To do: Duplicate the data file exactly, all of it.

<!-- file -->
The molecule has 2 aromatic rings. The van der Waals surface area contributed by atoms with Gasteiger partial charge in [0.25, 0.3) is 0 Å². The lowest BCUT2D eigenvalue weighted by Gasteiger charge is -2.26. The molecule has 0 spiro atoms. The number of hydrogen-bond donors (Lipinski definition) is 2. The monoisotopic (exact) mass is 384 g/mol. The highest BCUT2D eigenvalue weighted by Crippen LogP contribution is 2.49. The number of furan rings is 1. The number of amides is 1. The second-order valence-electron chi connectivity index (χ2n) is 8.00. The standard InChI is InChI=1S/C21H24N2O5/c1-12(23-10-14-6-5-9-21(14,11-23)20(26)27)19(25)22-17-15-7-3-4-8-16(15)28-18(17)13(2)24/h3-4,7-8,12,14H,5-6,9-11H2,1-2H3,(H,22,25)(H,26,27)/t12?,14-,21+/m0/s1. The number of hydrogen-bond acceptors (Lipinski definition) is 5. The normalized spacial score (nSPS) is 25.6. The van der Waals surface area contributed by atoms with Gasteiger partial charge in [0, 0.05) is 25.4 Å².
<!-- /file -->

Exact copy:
The molecule has 2 aromatic rings. The van der Waals surface area contributed by atoms with Gasteiger partial charge in [0.25, 0.3) is 0 Å². The lowest BCUT2D eigenvalue weighted by Gasteiger charge is -2.26. The molecule has 0 spiro atoms. The number of hydrogen-bond donors (Lipinski definition) is 2. The monoisotopic (exact) mass is 384 g/mol. The highest BCUT2D eigenvalue weighted by Crippen LogP contribution is 2.49. The number of furan rings is 1. The number of amides is 1. The second-order valence-electron chi connectivity index (χ2n) is 8.00. The standard InChI is InChI=1S/C21H24N2O5/c1-12(23-10-14-6-5-9-21(14,11-23)20(26)27)19(25)22-17-15-7-3-4-8-16(15)28-18(17)13(2)24/h3-4,7-8,12,14H,5-6,9-11H2,1-2H3,(H,22,25)(H,26,27)/t12?,14-,21+/m0/s1. The number of hydrogen-bond acceptors (Lipinski definition) is 5. The normalized spacial score (nSPS) is 25.6. The van der Waals surface area contributed by atoms with Gasteiger partial charge in [0, 0.05) is 25.4 Å².